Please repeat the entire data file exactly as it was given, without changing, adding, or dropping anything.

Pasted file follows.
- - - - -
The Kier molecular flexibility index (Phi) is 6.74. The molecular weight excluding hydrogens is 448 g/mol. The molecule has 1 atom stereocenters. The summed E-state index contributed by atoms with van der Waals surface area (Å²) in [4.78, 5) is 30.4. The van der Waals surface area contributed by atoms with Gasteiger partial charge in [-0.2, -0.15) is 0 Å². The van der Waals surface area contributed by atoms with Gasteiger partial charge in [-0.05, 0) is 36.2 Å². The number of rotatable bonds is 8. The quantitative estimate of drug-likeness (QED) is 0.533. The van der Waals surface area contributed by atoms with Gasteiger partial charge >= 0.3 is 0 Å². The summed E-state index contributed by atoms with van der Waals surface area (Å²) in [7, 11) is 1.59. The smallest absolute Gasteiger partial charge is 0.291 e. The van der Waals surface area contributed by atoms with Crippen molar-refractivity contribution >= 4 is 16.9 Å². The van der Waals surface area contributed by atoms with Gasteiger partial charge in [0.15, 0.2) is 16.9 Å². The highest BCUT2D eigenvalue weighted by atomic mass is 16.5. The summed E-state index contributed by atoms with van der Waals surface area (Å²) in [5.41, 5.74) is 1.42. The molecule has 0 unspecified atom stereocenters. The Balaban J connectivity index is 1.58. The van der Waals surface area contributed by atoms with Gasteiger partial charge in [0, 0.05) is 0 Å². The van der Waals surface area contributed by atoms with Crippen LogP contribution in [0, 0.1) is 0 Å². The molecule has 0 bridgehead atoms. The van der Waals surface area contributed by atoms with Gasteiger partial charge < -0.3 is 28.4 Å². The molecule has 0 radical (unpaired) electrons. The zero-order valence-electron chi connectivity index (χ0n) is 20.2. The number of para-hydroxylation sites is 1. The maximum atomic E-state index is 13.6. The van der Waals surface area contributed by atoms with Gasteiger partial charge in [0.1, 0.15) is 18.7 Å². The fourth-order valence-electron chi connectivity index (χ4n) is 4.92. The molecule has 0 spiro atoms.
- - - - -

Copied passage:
The Kier molecular flexibility index (Phi) is 6.74. The molecular weight excluding hydrogens is 448 g/mol. The molecule has 1 atom stereocenters. The summed E-state index contributed by atoms with van der Waals surface area (Å²) in [4.78, 5) is 30.4. The van der Waals surface area contributed by atoms with Gasteiger partial charge in [-0.2, -0.15) is 0 Å². The van der Waals surface area contributed by atoms with Gasteiger partial charge in [-0.05, 0) is 36.2 Å². The number of rotatable bonds is 8. The quantitative estimate of drug-likeness (QED) is 0.533. The van der Waals surface area contributed by atoms with Gasteiger partial charge >= 0.3 is 0 Å². The summed E-state index contributed by atoms with van der Waals surface area (Å²) in [7, 11) is 1.59. The smallest absolute Gasteiger partial charge is 0.291 e. The van der Waals surface area contributed by atoms with Crippen molar-refractivity contribution >= 4 is 16.9 Å². The van der Waals surface area contributed by atoms with Gasteiger partial charge in [0.15, 0.2) is 16.9 Å². The highest BCUT2D eigenvalue weighted by atomic mass is 16.5. The summed E-state index contributed by atoms with van der Waals surface area (Å²) in [5.41, 5.74) is 1.42. The molecule has 0 unspecified atom stereocenters. The Balaban J connectivity index is 1.58. The van der Waals surface area contributed by atoms with Gasteiger partial charge in [0, 0.05) is 0 Å². The van der Waals surface area contributed by atoms with Crippen LogP contribution in [0, 0.1) is 0 Å². The molecule has 0 bridgehead atoms. The van der Waals surface area contributed by atoms with Gasteiger partial charge < -0.3 is 28.4 Å². The molecule has 0 radical (unpaired) electrons. The zero-order valence-electron chi connectivity index (χ0n) is 20.2. The number of para-hydroxylation sites is 1. The maximum atomic E-state index is 13.6. The van der Waals surface area contributed by atoms with Gasteiger partial charge in [0.1, 0.15) is 18.7 Å². The fourth-order valence-electron chi connectivity index (χ4n) is 4.92. The molecule has 0 spiro atoms.